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West Point Cadets
West Point cadets and instructors

West Point Cadets

A group of 13 cadets and four instructors from the U.S. Military Academy at West Point take on the weekly 'On Leadership' questions. Who better to explore the gray areas of leadership than members of The Long Gray Line?

Unprecedented potential

Q: With Laura Bush in the news with her new memoir and Michelle Obama pushing her plan to fight childhood obesity, what advice would you offer to those who find themselves in such ambiguously defined leadership roles? Can a First Lady be a leader in her own right?

Just as every authentic, self-aware leader must find his or her own leadership style, every leader must discover his or her own unique role in society. Though we often see that roles and norms are influenced by societal values, we can hardly say these roles are set in stone. Society is neither linear nor static; rather, society comprises the complex, dynamic interplay of all the individuals within it. The great thing about this is that each of these unique individuals can offer something unique to society -- a comparative advantage of sorts. It does not matter whether that person is a man or a woman, a president or a first lady. What matters is the individual role that person consciously chooses to play within the context of society.

Bearing this in mind, I would feel rather disheartened if a first lady opted not to assume the role of a leader (just as I would feel disappointed if any other individual chose to passively pursue an easier route in lieu of trying to make a difference when presented with a leadership opportunity). Great people spend their entire lives pursuing positions that garner half the power and attention of a first lady, if even that, in order to make a positive difference. These people's roles are no less ambiguous, but each of their roles is powerful because they are each defined by an authentic self.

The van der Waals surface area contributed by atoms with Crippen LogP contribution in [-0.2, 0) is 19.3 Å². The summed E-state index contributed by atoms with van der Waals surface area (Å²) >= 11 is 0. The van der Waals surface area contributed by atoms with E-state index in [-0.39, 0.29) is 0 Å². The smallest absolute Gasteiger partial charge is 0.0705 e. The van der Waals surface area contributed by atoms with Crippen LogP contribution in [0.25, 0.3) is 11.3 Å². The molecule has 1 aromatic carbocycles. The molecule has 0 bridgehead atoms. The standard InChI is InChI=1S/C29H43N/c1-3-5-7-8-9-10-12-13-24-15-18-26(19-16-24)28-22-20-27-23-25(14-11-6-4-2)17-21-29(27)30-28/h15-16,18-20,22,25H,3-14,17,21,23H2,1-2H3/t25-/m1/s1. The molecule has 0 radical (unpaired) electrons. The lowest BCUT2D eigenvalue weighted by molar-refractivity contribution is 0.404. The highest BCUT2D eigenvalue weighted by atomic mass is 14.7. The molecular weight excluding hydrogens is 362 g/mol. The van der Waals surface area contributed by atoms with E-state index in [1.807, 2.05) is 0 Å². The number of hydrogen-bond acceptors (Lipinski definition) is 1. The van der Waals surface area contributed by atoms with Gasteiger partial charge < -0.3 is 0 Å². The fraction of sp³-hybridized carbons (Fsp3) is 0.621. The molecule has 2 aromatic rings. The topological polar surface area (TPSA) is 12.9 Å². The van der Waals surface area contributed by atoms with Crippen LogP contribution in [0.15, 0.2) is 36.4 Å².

With great power comes great responsibility, and without a doubt, today's capacity for the media to focus on the action or inaction of America's first ladies grants them an unprecedented potential for power. It's up to these ladies to define how they will use that power. -- Cadet Woo Do

Note: The views expressed in this article are those of the author and do not reflect the official policy or position of the Department of the Army, Department of Defense, or the U.S. Government.

By West Point Cadets

 |  May 13, 2010; 3:15 PM ET
Category:  Women in Leadership Save & Share:  Send E-mail   Facebook   Twitter   Digg   Yahoo Buzz   Del.icio.us   StumbleUpon   Technorati  
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